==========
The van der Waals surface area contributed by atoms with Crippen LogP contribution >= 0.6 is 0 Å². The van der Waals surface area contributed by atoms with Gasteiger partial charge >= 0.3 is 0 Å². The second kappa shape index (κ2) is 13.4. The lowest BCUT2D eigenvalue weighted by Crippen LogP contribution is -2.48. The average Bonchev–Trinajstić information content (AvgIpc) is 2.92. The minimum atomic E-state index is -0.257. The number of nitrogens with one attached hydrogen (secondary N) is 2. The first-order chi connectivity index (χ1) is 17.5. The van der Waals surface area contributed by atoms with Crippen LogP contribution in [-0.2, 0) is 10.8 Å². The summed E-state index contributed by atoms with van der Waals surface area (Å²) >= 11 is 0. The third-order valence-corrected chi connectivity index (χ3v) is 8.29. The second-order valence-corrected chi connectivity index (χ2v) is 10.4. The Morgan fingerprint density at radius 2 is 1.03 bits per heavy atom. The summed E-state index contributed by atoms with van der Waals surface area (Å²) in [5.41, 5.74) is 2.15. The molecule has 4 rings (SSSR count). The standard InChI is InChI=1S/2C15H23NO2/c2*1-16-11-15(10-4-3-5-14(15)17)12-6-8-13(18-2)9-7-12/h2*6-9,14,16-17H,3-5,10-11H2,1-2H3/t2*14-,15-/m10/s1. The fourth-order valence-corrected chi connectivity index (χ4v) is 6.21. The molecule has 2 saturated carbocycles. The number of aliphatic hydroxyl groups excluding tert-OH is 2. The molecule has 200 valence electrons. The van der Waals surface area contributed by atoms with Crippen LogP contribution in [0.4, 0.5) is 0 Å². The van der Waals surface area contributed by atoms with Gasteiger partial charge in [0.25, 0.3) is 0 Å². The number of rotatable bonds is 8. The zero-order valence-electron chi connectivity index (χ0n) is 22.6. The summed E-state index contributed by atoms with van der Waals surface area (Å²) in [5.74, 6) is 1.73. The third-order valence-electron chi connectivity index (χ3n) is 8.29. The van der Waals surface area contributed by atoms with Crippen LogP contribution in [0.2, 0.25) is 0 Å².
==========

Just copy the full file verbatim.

The van der Waals surface area contributed by atoms with Crippen LogP contribution >= 0.6 is 0 Å². The van der Waals surface area contributed by atoms with Gasteiger partial charge >= 0.3 is 0 Å². The second kappa shape index (κ2) is 13.4. The lowest BCUT2D eigenvalue weighted by Crippen LogP contribution is -2.48. The average Bonchev–Trinajstić information content (AvgIpc) is 2.92. The minimum atomic E-state index is -0.257. The number of nitrogens with one attached hydrogen (secondary N) is 2. The first-order chi connectivity index (χ1) is 17.5. The van der Waals surface area contributed by atoms with Crippen LogP contribution in [-0.2, 0) is 10.8 Å². The summed E-state index contributed by atoms with van der Waals surface area (Å²) >= 11 is 0. The third-order valence-corrected chi connectivity index (χ3v) is 8.29. The second-order valence-corrected chi connectivity index (χ2v) is 10.4. The Morgan fingerprint density at radius 2 is 1.03 bits per heavy atom. The summed E-state index contributed by atoms with van der Waals surface area (Å²) in [5.41, 5.74) is 2.15. The molecule has 4 rings (SSSR count). The standard InChI is InChI=1S/2C15H23NO2/c2*1-16-11-15(10-4-3-5-14(15)17)12-6-8-13(18-2)9-7-12/h2*6-9,14,16-17H,3-5,10-11H2,1-2H3/t2*14-,15-/m10/s1. The fourth-order valence-corrected chi connectivity index (χ4v) is 6.21. The molecule has 2 saturated carbocycles. The number of aliphatic hydroxyl groups excluding tert-OH is 2. The molecule has 200 valence electrons. The van der Waals surface area contributed by atoms with Crippen LogP contribution in [0.4, 0.5) is 0 Å². The van der Waals surface area contributed by atoms with Gasteiger partial charge in [0.25, 0.3) is 0 Å². The number of rotatable bonds is 8. The zero-order valence-electron chi connectivity index (χ0n) is 22.6. The summed E-state index contributed by atoms with van der Waals surface area (Å²) in [5.74, 6) is 1.73. The third-order valence-electron chi connectivity index (χ3n) is 8.29. The van der Waals surface area contributed by atoms with Crippen LogP contribution in [0.2, 0.25) is 0 Å².